This approach addresses the theoretical weaknesses of traditional Marxism by explaining media representations in terms of ruling class cohesion. The role of the media is not necessarily to divide or scapegoat the lower classes as a way of controlling their behaviour; rather, media representations are a way of creating and maintaining an elite’s sense of its own self-cohesion as a class.
Where traditional Marxism explains class cohesion in terms of common cultural backgrounds, neo-Marxism uses the concept of hegemony to suggest cohesion is maintained through representations of “the Other”; by defining those who are not “part of the ruling class” the media functions to define for the disparate members of the ruling class the thing they have in common that unites them – an opposition to other social classes. This explanation of the role of the media doesn’t rely on a ruling class being a cohesive entity prior to using its economic power to manipulate public opinion. Rather, how and why the media represent different social groups becomes the cohesive factor in ruling class consciousness; by defining itself in terms of what it is not, it comes to see itself in terms of what it is.
Inclusion – Exclusion
Hegemonic control operates in the context of inclusion and exclusion:
Inclusiveness defines the things a society “has in common”; from a sense of nationality, through shared religious beliefs and practices, to a common territorial origin, political and economic values and so forth. The mass media defines and propagates these inclusive characteristics and while their particular properties may shift and change, the basic principle holds; there are some fundamental characteristics that “define Us” (a ruling class) as opposed to “Them” (subject classes).
Exclusiveness, on the other hand, defines “Them” or “The Other” – people who for whatever reason exclude themselves or have to be excluded – in opposition to a ruling class.
Explaining media representation in these terms – as a way of defining inclusion and exclusion that contributes, ultimately, to a sense of ruling class cohesion – means we can explain the differing shape and form of class, age, gender and ethnic representations in a way that doesn’t rely on the media being directly controlled and manipulated by a ruling class. If media professionals see their role in hegemonic terms – as definers and protectors of a cultural cohesion that ultimately benefits the most wealthy and powerful – they can be relied upon to perform this role without the need for explicit manipulation. Representations, therefore, reflect a sliding scale of inclusiveness and exclusiveness, the former defined in terms of complete consensus with prevailing ruling class norms and values and the latter in terms of complete conflict.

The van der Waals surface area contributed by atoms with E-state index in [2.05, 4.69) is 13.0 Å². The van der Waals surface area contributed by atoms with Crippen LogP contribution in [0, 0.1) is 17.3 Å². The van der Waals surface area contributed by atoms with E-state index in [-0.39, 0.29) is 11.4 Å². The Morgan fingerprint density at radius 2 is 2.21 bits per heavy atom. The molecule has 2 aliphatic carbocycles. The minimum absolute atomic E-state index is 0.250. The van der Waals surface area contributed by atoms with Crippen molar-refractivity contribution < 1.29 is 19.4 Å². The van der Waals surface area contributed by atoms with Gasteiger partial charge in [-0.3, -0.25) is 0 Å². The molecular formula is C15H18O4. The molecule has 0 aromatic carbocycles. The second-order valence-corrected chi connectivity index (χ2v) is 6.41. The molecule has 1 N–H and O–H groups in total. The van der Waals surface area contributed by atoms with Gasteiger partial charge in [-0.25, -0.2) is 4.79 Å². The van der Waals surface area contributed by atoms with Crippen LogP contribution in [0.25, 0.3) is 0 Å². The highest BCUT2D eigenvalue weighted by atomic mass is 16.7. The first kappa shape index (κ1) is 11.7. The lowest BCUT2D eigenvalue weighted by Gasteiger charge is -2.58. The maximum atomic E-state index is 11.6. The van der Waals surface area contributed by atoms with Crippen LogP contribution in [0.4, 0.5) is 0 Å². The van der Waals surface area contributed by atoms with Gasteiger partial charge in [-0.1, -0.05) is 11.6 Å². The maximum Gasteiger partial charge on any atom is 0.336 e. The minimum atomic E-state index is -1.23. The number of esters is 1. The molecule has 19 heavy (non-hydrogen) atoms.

Class representations, for example, frame inclusion and consensus in terms of groups, such as business leaders, represented by positive virtues (“wealth creators”) in tune with inclusive values. Exclusion and conflict is represented by groups, such as Trade Unions, and individuals (criminals, welfare spongers, single-parents…) whose behaviours conflict with such values. This explanation of class representations also allows neo-Marxists to explain “upper class deviance” as being behaviour in need of criticism and control when it threatens elite cohesion.
Gender and age representations similarly reflect notions of inclusion and exclusion. Feminism, for example, is generally represented in ways that stress conflict and exclusion (“political correctness”) while various age groups are represented in different ways depending on the contexts of their behaviours; youth subcultures are generally represented negatively precisely because they appear to threaten the media-defined consensus.
Ethnic representations. on the other hand, focus on explicit concepts of “the Other”, with some minority groups represented in terms of various forms of “threat”; to culture and “our way of life” or to society as a whole, in terms of things like terrorism.
One advantage of neo-Marxist approaches is their ability to explain continuities and changes in media representations of different social groups by reference to wider social changes in attitudes and behaviours.
Like their traditional counterparts, however, this approach has been criticised for underplaying the role of audiences in understanding representations. Connor (2001), for example, argues representation has two important dimensions; firstly, how the world is presented and secondly how people “engage with media texts” by interpreting media representations – the criticism being that neo-Marxism focuses exclusively on the former. In addition, the rapid development of new media operating on a global scale suggests the fragmentation of the mass media makes it much more difficult to see how hegemonic control successfully operates in this way in contemporary societies.